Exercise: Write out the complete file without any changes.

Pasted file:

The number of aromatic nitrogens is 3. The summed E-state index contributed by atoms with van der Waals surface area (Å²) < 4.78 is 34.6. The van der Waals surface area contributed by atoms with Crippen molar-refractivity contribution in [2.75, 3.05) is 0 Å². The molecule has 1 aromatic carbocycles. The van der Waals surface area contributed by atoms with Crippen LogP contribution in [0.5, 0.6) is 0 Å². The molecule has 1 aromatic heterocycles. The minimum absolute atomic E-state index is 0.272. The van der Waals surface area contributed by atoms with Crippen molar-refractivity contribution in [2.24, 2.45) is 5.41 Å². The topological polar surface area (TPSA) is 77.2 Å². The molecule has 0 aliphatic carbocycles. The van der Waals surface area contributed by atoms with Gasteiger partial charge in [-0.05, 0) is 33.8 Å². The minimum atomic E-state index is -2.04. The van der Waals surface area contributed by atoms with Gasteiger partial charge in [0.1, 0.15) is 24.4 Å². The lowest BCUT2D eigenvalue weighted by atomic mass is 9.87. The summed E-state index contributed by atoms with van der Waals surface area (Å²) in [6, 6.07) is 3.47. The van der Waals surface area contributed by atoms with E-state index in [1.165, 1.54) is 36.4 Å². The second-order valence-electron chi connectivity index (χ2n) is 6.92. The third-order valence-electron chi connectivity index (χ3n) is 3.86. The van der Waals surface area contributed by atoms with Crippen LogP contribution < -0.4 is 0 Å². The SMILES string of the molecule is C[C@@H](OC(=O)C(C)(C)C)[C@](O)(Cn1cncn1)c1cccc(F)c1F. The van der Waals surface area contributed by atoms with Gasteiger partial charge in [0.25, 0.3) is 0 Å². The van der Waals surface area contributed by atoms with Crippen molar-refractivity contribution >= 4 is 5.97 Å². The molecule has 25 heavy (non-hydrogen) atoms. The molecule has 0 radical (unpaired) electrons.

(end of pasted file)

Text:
The number of aromatic nitrogens is 3. The summed E-state index contributed by atoms with van der Waals surface area (Å²) < 4.78 is 34.6. The van der Waals surface area contributed by atoms with Crippen molar-refractivity contribution in [2.75, 3.05) is 0 Å². The molecule has 1 aromatic carbocycles. The van der Waals surface area contributed by atoms with Crippen LogP contribution in [0.5, 0.6) is 0 Å². The molecule has 1 aromatic heterocycles. The minimum absolute atomic E-state index is 0.272. The van der Waals surface area contributed by atoms with Crippen molar-refractivity contribution in [2.24, 2.45) is 5.41 Å². The topological polar surface area (TPSA) is 77.2 Å². The molecule has 0 aliphatic carbocycles. The van der Waals surface area contributed by atoms with Gasteiger partial charge in [-0.05, 0) is 33.8 Å². The minimum atomic E-state index is -2.04. The van der Waals surface area contributed by atoms with Gasteiger partial charge in [0.1, 0.15) is 24.4 Å². The lowest BCUT2D eigenvalue weighted by atomic mass is 9.87. The summed E-state index contributed by atoms with van der Waals surface area (Å²) in [6, 6.07) is 3.47. The van der Waals surface area contributed by atoms with E-state index in [1.165, 1.54) is 36.4 Å². The second-order valence-electron chi connectivity index (χ2n) is 6.92. The third-order valence-electron chi connectivity index (χ3n) is 3.86. The van der Waals surface area contributed by atoms with Crippen LogP contribution < -0.4 is 0 Å². The SMILES string of the molecule is C[C@@H](OC(=O)C(C)(C)C)[C@](O)(Cn1cncn1)c1cccc(F)c1F. The van der Waals surface area contributed by atoms with Gasteiger partial charge in [0.25, 0.3) is 0 Å². The van der Waals surface area contributed by atoms with Crippen molar-refractivity contribution >= 4 is 5.97 Å². The molecule has 25 heavy (non-hydrogen) atoms. The molecule has 0 radical (unpaired) electrons.